Margaret Sinclair

Margaret Sinclair may refer to:

  • Sister Margaret Sinclair (1900 - 1925), Scottish Roman Catholic nun
  • The maiden name of Margaret Trudeau

Other articles related to "margaret sinclair, margaret, sinclair":

Margaret Sinclair (nun)
... Margaret Anne Sinclair (born Edinburgh, Scotland 1900 died London, England 1925), a Scottish Roman Catholic nun, was born in Middle Arthur Place ... miracles have been reported as a result of prayers to Margaret ... at the age of two years to prayers offered up after seeing a photograph of Margaret Sinclair in St ...
Lord Bothwell
... in Fife (kin to the Ramsays of Carnock otherwise Pitcruvie) and Margaret Sinclair of Driden (a cadet of nearby Sinclair of Roslin) ... Margaret Sinclair had subsequently married Edmund Chisholm, whose daughter by a second marriage with Janet Drummond is sometimes given erroneously as Edmund's first wife ... It was Margaret Sinclair of Driden who was both the mother of John Ramsay, Lord Bothwell and first wife to Edmund Chisholm by whom she had James Chisholm, chaplain to James III Bishop of Dunblane uterine ...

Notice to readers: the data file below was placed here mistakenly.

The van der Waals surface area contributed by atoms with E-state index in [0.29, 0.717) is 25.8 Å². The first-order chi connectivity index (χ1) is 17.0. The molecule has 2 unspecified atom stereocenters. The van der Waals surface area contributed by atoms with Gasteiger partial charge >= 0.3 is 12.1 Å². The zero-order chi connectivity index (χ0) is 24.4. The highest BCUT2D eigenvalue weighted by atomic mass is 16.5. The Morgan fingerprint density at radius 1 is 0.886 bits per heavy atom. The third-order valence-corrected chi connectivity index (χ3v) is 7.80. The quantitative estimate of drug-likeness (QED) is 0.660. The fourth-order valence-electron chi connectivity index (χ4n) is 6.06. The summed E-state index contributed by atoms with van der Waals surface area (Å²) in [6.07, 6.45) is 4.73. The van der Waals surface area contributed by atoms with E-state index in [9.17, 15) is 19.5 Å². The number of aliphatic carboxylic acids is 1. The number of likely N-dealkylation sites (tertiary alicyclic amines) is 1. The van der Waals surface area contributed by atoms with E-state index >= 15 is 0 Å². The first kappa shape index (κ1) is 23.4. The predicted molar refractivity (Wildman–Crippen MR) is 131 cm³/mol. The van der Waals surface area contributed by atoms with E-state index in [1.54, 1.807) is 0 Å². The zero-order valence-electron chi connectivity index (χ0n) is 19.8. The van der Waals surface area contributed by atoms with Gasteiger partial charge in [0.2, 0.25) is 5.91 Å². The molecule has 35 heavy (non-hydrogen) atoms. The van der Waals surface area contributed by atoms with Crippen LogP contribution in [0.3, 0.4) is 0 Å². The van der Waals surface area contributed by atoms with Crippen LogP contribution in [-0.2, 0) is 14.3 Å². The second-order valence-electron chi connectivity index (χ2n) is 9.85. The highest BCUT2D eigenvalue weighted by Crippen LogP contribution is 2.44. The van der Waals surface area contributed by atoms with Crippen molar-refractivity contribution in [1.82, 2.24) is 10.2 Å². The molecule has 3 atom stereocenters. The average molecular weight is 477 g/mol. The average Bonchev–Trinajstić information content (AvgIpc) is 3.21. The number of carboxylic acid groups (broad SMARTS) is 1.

John Ramsay, 1st Lord Bothwell
... of Corstoun in Fife (kin to the Ramsays of Carnock otherwise Pitcruvie) and Margaret Sinclair of Driden (a cadet of nearby Sinclair of Roslin) ... Margaret Sinclair had subsequently married Edmund Chisholm, whose daughter by a second marriage with Janet Drummond is sometimes given erroneously as Edmund's first wife ... It was Margaret Sinclair of Driden who was both the mother of John Ramsay, Lord Bothwell and first wife to Edmund Chisholm by whom she had James Chisholm, chaplain to James III Bishop of Dunblane ...

Famous quotes containing the word sinclair:

    Sinclair Lewis is the perfect example of the false sense of time of the newspaper world.... [ellipsis in source] He was always dominated by an artificial time when he wrote Main Street.... He did not create actual human beings at any time. That is what makes it newspaper. Sinclair Lewis is the typical newspaperman and everything he says is newspaper. The difference between a thinker and a newspaperman is that a thinker enters right into things, a newspaperman is superficial.
    Gertrude Stein (1874–1946)